The baby-docs said: “The media should not have camped out outside her home (we acknowledge this did not involve the Irish Times).”

And then this: “Is Ireland still deeply uncomfortable with women filling senior management positions?” But this beat all. “She is a major reason why we still work in the Irish health service, when our medical-school classmates are now working abroad.”

Are these baby-docs for real? First of all, the media issue. Baby-docs, when you venture out in the world, you will encounter the sad reality that not everybody maintains acceptable standards.

This applies to elements of the media as much as it does to other sectors, including medicine. But propagating the notion that “the media” — with the pompous exception of the Irish Times — camped outside the Mahony home is unbecoming of “young, female training doctors”, who presumably possess critical faculties in good working order.

As for the substantive issue, a few home truths wouldn’t go astray. Prior to the recent controversy about top-up payments, Ms Mahony had a high media profile. She was photographed for the Sunday Independent magazine. She gave numerous interviews. She was on the Late, Late Show. She was extremely comfortable in the media spotlight.

Dear baby-docs, believe it or not, the spotlight shone on her, not because Ireland is “deeply uncomfortable with women filling senior management positions”, but because it was celebrating her elevation.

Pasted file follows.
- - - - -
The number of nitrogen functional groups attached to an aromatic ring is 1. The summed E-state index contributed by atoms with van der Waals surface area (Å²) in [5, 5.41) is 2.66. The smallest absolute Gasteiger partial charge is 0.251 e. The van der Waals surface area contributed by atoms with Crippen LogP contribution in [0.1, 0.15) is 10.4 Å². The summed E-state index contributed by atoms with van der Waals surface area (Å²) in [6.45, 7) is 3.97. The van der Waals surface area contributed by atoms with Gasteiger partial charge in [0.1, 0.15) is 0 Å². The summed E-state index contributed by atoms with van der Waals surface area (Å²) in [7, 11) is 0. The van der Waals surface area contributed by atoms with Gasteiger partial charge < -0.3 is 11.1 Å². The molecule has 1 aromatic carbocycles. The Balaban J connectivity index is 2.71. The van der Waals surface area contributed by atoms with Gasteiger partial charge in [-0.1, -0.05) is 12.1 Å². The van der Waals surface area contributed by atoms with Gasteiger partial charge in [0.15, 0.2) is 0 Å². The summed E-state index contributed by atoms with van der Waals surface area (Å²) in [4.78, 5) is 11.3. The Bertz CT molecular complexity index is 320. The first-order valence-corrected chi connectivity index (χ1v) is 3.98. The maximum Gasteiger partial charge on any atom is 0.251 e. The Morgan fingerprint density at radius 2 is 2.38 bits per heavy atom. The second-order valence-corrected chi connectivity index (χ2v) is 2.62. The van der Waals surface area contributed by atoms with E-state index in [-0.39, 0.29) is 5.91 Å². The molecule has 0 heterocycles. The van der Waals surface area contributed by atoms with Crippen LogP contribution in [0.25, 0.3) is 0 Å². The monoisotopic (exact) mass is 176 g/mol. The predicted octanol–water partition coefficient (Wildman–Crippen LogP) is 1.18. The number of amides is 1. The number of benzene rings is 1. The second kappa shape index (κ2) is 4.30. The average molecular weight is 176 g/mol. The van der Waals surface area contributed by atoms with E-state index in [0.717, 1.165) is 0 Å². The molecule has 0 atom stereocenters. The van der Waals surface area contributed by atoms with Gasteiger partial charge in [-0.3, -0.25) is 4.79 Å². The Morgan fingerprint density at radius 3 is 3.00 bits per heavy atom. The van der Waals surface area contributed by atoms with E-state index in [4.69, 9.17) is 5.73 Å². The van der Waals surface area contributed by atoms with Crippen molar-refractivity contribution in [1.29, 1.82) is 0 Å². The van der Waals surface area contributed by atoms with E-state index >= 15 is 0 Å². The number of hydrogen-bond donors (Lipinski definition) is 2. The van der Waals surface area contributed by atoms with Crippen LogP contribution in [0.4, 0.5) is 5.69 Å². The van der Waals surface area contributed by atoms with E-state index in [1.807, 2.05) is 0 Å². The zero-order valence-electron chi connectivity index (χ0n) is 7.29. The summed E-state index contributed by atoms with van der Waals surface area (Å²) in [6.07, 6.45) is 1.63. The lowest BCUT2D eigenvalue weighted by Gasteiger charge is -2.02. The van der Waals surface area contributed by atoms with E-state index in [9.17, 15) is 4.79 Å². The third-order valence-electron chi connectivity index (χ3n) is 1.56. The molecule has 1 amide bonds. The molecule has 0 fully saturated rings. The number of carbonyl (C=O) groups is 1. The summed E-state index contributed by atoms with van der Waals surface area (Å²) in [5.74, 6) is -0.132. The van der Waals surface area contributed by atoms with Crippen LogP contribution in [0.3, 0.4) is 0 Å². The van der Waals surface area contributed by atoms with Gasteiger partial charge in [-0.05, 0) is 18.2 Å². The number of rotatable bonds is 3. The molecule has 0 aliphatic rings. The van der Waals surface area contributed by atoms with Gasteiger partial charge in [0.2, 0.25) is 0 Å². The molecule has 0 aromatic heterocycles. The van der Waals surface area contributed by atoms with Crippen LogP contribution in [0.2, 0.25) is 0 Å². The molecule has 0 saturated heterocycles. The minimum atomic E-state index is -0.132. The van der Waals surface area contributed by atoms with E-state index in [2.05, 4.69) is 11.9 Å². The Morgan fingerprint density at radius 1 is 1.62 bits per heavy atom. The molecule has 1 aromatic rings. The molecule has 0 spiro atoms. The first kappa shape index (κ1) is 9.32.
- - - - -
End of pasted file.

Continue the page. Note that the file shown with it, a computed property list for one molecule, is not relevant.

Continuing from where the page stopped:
Then, her halo was suddenly loosened, as news trickled out about top-up payments for well-paid health managers. It initially appears that she was given a top-up payment of €45,000, in addition to her salary of €236,000, as master of Holles Street. A few in the media overstepped the mark in pursuing her and were wrong to do so. But the spotlight on Ms Mahony was entirely to be expected, in light of her high profile.

That’s the nature of the beast and it has nothing to do with standards.

Ms Mahony disputed the top-up story, issuing a statement through a PR firm, saying that the 45 grand “paid to me, and labelled by the media as a ‘top-up’, is in respect of professional fees from private patients attending the National Maternity Hospital”.

That sounds like the private element of her practice, but that was not how it was reported by the hospital to the HSE. Ms Mahony chose not to elaborate.

A few days later, it turned out that she, and four of her colleagues, run a clinic adjoining Holles Street, which performs ultrasounds on clients referred from the hospital.

This is a very different picture to that painted in Ms Mahony’s brief statement.

On Thursday, the HSE’s Tony O’Brien told an Oireachtas committee that the executive would investigate the clinic’s links with the hospital.

None of these matters are sinister, but, at a time when thousands are losing medical cards, and services are cut to the bone, public interest demands transparency.

If Ms Mahony, or the baby-docs, on her behalf, wish to portray what has unfolded as “vilification”, then that reflects their perspective of the world rather than any objective assessment. By the way, baby-docs, thank you so much for staying in the country, after we subsidised your expensive training. You’re just too kind.

In the meantime, careful with those halos.

They slip so easily in these turbulent times.